Tuesday, January 29, 2019

Various sundries

Multi-messenger Chrome extension thingy-client which puts Whatsapp on your desktop. So yeah, I've got that, Dischord, and Slack running along with Hangouts. Because that's what we do now.
Desperately clinging to the NSFW status of this blog.

Oh no. Wait. I can put Dischord on this thingy. And Slack. Wait. This changes my life.


Monday, January 21, 2019

Fair Dinkum (module 03 formative 1)

I only got a "pass" on this assignment. I'm a bit bummed about it but I have to say the critique is totally fair. This was a formative (doesn't count toward my final grade) I did in order to do something outside of my wheelhouse. I sure learned a lot by doing it. The non-green text is my tutor's grading.

Stylistically the compositions don’t feel enough Mozart or Haydn. Historically, the classical period goes hand in hand with the Age of Enlightenment. The period is defined by scientific and philosophical discourse, which, according to Goethe, is also expressed in classical music: four independent but equal voices having a dialogue. Haydn’s string quartet in G minor (op. 73 no. 3) mentioned in your bibliography is an excellent example. So the best way to approach the composition is to start with very strict four-part harmony, then orchestrate. 
One weird thing about that example is that they play tutti at the top. And that doesn't count as parallel movement apparently. I got kinda thrown there.
Some melodic voices (e.g. Country House Theme, violin at 0:46) don’t feel thematic, but they also don’t blend very well with the rest and stand out instead. This means the feeling of four “equal” voices is missing. The material could be more thematic. In the Country House Theme, the woodwinds in the first few bar sort of establish a theme, but it’s not really melodic and doesn’t flow or have a specific direction. Thematic development is quite important for this style. Another important element are patterns that are usually sequenced rather strictly. For example, the arpeggio pattern at 0:35 is irregular. The chase arpeggio pattern works a lot better. 
The chase does work better.
Classical music uses functional harmony. This means you need to take extra care and check where the voices are going, especially the bass. The chase track starts with an inversion (the bass should be A instead of E). The second chord with the D in the bass is not clearly defined. Shortly later the note G is played (G# being the leading tone of A minor). A minor means A harmonic minor in this period, so as soon as G# turns into G, the music turns into C major. Etc. 
Yeah, I think I made a mistake with the chord form I took. It was an earlier chord progression but I don't think it was actually used much by Mozart or Haydn, but it was used later by Shubert. I should have nipped that in the bud. 
Inversions are important in any style and each inversion has a specific effect. A tonal piece always starts with the tonic chord in root position, unless the goal is to destabilise the tonal centre. That is acceptable in some styles, but usually in classical music the key of the piece is established very clearly with a cadence V-I.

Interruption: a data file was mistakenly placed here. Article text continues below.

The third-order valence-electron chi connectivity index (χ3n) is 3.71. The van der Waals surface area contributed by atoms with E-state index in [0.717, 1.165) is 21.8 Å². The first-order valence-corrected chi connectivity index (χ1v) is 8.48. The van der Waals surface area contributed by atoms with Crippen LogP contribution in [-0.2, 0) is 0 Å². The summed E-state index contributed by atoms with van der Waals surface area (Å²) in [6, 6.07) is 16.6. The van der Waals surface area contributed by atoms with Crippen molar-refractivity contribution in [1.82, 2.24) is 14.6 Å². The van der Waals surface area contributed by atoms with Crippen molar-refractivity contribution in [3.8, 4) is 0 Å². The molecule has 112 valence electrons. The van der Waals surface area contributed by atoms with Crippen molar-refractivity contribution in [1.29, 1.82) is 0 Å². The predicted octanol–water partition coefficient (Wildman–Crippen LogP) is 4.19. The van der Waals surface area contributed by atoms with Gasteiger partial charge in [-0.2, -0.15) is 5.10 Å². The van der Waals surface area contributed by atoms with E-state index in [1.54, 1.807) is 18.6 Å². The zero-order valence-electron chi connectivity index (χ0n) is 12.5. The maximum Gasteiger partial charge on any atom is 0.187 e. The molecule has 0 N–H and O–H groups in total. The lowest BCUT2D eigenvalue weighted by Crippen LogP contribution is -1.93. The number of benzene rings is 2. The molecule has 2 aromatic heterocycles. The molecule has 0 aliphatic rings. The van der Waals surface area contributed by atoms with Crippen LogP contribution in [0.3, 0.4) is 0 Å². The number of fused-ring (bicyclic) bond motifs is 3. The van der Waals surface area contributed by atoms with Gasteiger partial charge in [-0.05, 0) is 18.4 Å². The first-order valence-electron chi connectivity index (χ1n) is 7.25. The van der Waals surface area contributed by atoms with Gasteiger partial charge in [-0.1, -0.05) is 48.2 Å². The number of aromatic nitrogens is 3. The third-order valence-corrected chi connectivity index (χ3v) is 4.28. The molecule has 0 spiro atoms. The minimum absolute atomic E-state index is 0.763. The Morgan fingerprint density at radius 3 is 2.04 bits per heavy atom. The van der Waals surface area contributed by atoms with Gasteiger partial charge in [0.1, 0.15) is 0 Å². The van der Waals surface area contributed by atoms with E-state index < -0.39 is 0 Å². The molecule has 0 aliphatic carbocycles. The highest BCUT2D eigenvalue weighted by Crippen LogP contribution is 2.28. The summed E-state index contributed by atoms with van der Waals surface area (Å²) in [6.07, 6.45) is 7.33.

There are similar problems with the mystery track. For example, at 0:04 D# and E are played at the same time.
[Oops.]

The other issue is an aesthetic one. The piano sounds a lot like a modern grand piano with a softer attack, more dynamics and bigger size than the instruments from the 18th century. The woodwinds are a full section playing unisono, which is not the way they were orchestrated back then. If you don’t have fortepiano samples, use a harpsichord. Try to make the close mics of each instrument a bit louder to get a more intimate feeling. 
Yeah, the harpsichord was making it sound much too early. But the only pianos I had were too late. 'Twas a bummer.
The mockups are not realistic enough. The clarinets are generally a little too loud, while the non-vibrato strings sound artificial and seem to lack true vibrato (the sampled transitions between two notes). There is a lot of reverb, which takes away the chamber feeling. The panning is too extreme, especially the col legno notes. This happens because CSSS is technically not a string quartet, but the first chairs of each section, so it still sounds very orchestral.
That's a good point about CSSS. There are a few weird moments in the mockups:
- Chase theme 0:13 - an arpeggio note comes too late
- Mystery theme 0:25 - the cello note suddenly stops with a click
Oh dear. That is. Embarrassing. 
The audio files are not directly loopable. When the end of the track is reached, it should be possible to directly go into the first bars again, without any further editing or crossfading. 
Oops. I didn't realize we were doing that for this assignment. I know better now.
Matteo

Research: 4/10
Creative: 5/10
Technical: 5/10
Practical: 5/10

Matteo Pagamici's Summary:
Overall, the defining stylistic elements are missing and the harmonies aren't exactly 18th century style. The mockup needs more work.

Fair Dinkum.